Some schools tried out the technology even earlier: Millennial Tech Middle, which opened in 2008, uses netbooks and interactive boards to let students study at their own pace. Point Loma High teacher Jennifer Roberts thought the idea was “nuts” at first, but now that her students have individual computers, she can easily find and pull up readings outside the textbook for her English class.

Teens gravitate to the computers, Roberts said, making them more likely to tackle tougher work. When she assigned them a dense text written by one of the Puritan leaders in the colonies, she made the difficult assignment more palatable by sending her students to a website where they could highlight their way through the document and send her their notes, instead of slogging through them on paper.

“They’re willing to do something tricky because they’re doing it in a nifty way,” Roberts said. “And I can focus more on instruction because I’m not worried about stacks of paper on my desk.”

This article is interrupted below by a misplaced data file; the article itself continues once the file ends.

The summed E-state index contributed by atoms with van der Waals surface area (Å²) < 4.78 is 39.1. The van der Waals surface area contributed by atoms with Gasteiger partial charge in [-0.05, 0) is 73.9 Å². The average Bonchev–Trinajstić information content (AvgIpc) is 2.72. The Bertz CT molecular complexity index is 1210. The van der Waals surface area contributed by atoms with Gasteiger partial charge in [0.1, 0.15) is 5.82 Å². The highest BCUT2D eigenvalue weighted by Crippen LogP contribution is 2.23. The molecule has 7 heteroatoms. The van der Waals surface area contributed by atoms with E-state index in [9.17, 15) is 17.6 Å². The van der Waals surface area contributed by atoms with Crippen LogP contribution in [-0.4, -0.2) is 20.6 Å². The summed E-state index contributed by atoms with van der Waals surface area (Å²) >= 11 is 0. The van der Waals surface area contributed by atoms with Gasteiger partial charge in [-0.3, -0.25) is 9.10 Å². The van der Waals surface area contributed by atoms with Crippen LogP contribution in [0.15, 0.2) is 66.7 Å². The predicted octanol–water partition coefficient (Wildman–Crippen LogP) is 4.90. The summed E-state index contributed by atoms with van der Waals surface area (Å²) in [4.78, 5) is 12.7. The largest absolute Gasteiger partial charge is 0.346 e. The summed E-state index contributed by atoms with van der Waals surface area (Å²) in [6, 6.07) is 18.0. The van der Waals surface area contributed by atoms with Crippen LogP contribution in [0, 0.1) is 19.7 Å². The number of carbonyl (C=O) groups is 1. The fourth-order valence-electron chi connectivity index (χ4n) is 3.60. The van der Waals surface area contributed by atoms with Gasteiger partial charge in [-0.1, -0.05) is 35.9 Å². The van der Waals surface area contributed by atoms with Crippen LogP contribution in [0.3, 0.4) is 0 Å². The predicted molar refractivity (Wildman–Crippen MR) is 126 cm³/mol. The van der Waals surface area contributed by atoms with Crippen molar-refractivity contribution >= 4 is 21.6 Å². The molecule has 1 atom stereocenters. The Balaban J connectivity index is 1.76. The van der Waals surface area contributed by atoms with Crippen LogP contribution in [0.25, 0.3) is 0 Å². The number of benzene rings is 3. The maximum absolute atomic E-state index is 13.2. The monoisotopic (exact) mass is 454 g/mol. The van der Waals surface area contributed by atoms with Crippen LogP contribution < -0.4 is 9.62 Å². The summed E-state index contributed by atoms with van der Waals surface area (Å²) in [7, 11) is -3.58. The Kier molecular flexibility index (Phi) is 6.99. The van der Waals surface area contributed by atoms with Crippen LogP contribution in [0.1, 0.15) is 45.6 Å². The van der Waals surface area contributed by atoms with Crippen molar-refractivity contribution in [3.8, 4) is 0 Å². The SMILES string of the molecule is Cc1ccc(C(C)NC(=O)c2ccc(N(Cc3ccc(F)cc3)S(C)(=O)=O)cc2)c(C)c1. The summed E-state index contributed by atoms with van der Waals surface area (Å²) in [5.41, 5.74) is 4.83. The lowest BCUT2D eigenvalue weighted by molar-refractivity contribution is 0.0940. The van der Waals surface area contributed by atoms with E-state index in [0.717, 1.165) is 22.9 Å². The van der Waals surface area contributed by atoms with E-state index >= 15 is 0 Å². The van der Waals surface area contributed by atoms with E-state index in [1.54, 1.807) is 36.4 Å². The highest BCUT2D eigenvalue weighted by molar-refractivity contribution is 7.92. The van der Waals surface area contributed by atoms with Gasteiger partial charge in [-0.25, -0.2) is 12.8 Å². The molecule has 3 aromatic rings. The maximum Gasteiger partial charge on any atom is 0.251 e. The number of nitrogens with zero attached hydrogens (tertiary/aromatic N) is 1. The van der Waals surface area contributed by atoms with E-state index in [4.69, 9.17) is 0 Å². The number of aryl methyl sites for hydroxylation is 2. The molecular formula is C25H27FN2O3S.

But as repairs are delayed, some teachers and parents question whether it makes sense to put new technology first. Some parents believe that technological extras are displacing more immediate needs, such as making schools fully accessible for the disabled.

“I am disgusted with this whole technology thing,” said Cindy McIntyre, vice president of the San Diego Unified Council of PTAs, who advised the school district on bond projects. “I feel like they’re pulling a fast one.”

Others wonder if everyone really needs the new technology. Ted Foster, a La Jolla High music teacher, told the school board he’d forgo a whiteboard to save money, calling it “just another thing on my plate.” Surveys show most principals say the majority of their teachers understand and back the technology push, but there are annoyed exceptions — and they are speaking up.